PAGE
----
Starting a Law Practice – Part 2: The Business Plan
- Monday, 23 February 2015 08:00
- Aronson LLC
Unlike some enterprises, the business plan for a start-up law firm need not be an elaborate document. Nevertheless, understanding the purpose of a business plan and the elements that go in to developing a sound strategy will serve any new enterprise well. Whether you are just out of law school and looking to start your practice as a solo venture, or if you’ve practiced for years in an existing firm but now feel that you and your clients would be better served by a fresh start, the discipline of formulating a business plan will eliminate many issues down the road.
What does a business plan for a law firm look like? Simply stated, a business plan describes how your company will conduct the business of practicing law. It considers such matters as the practice areas to be handled by the firm, what structure it will use, where it will be located, how it will market its services, and how it will be funded. The following is a non-exhaustive list of the points to consider when developing a business plan for a law firm:
- Practice Area(s) – For many new firms this will be self-evident from the experience of the attorney(s) forming the practice. This is also the logical starting point for new law school graduates or attorneys early in their careers looking to start their own firm. This step involves not only identifying a practice area, but determining the demand for these services in your location and whether those forming the practice possess the skills to serve these clients or if those skills must be obtained.
- Location and Presence – Will the firm be located downtown, or in the suburbs? Will it be near the courthouse, or in the heart of the business district? Is prestige a priority? Or efficiency? Will the office be virtual? Must the space have room for growth, or will a sublease work to start? There are no right or wrong answers here, but the decisions are binding for the length of the lease term.
- Structure – How will the firm be structured? Who are the owners and how will they share the net earnings of the practice? What will the management of the firm look like and how much authority will be vested in the managing partner (if there is one)? What legal structure will the firm adopt and what will are the pros and cons of the choices available? Consideration of these issues can be described in summary in a business plan but should be considered in depth and will likely give rise to other documents and agreements. Important considerations:
- Ownership – Will the firm be a solo practice or will there be more than one owner? If there is more than one owner, how will you share management authority, set compensation, resolve differences? Such matters should be considered, agreed upon, and then formalized in writing.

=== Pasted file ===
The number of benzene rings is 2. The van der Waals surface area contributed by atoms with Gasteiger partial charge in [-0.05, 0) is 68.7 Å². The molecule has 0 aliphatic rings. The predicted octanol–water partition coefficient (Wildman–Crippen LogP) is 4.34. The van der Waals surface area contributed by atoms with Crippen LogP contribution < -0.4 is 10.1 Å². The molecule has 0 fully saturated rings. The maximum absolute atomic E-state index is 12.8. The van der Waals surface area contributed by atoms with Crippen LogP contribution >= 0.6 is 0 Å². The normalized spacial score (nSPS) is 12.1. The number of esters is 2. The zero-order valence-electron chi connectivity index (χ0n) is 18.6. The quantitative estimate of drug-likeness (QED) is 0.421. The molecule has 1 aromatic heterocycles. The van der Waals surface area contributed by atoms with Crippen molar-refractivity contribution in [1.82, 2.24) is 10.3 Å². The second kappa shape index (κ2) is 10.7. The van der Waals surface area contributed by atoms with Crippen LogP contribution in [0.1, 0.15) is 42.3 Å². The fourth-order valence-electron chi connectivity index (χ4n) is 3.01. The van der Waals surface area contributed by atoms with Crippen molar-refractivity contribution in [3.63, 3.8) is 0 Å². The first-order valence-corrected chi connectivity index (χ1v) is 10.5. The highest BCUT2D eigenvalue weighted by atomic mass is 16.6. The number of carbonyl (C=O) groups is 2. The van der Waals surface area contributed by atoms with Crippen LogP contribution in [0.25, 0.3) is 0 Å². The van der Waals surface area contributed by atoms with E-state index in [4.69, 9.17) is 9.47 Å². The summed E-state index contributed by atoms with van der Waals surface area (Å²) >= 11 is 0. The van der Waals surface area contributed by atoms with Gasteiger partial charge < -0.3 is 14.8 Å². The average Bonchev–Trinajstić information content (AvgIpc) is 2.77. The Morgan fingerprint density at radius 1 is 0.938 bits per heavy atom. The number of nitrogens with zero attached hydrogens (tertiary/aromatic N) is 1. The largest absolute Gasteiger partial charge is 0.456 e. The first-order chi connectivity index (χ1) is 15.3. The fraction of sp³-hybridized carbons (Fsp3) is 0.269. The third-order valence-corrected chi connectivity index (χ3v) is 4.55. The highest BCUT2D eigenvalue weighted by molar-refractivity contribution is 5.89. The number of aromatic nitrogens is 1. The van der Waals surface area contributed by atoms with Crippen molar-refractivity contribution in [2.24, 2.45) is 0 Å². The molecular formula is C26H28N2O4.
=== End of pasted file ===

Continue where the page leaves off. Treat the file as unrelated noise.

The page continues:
- Entity Formation – There are a number of choices available for the creation of the legal entity that will afford you protection and liability. The choices available are the subject for a later article. For now, all you need to know is DO NOT operate your practice as a sole proprietor or a general partnership – there are better options.
- Management – Firm management will need to establish policies that will guide the firm (e.g., client acceptance criteria, compensation matters, admission of new partners, etc.). Management will also need to make the numerous, often mundane, decisions that accompany the day-to-day operation of a business. Recognizing that establishing strategic policies and operating a business often involves two very different skill sets can save you possible headaches down the road.
- Accounting/Reporting Systems – When it comes to accounting and reporting systems, the simpler and more transparent the better off you will be. The overwhelming majority of firms (95% according to ABA technology surveys) use QuickBooks as their accounting software. Some time and money spent up front with a CPA to get the right accounts and safeguards in place will be well worth the effort and expense.
- Tax Compliance Calendar – A CPA can also help you establish a compliance calendar to make sure that your various tax returns are filed timely.
- Capitalization – How long it will be before the firm begins to bill clients for its services? How long until the cash invoiced on those bills is received, and at what point those receipts will be enough to pay the bills? A detailed cash flow forecast is essential for understanding the level of capitalization required to give the practice a chance for success. This is where it is important for you to be as objective as possible and view this with an entrepreneur’s critical eye. You will likely be investing (or putting at risk) most of your accumulated resources, and it is essential that you ask yourself if you can reasonably expect to return a profit on that investment with your plan. If the answer is no, you are better off staying where you are and investing in something else. Aronson has developed realistic cash flow models that takes into account billing rates, realization, fixed and variable costs to help you with such an assessment.
The next post in our blog series for entrepreneurial lawyers will delve deeper into entity selection, so stay tuned!
Aronson’s Professional Services Industry Group offers expert assistance with business plans and other important services for entrepreneurial attorneys. If you have any questions relating to the topics discussed above, contact Sal Ambrosino at 301.231.6272 or firstname.lastname@example.org.
Starting a Law Practice, Part 1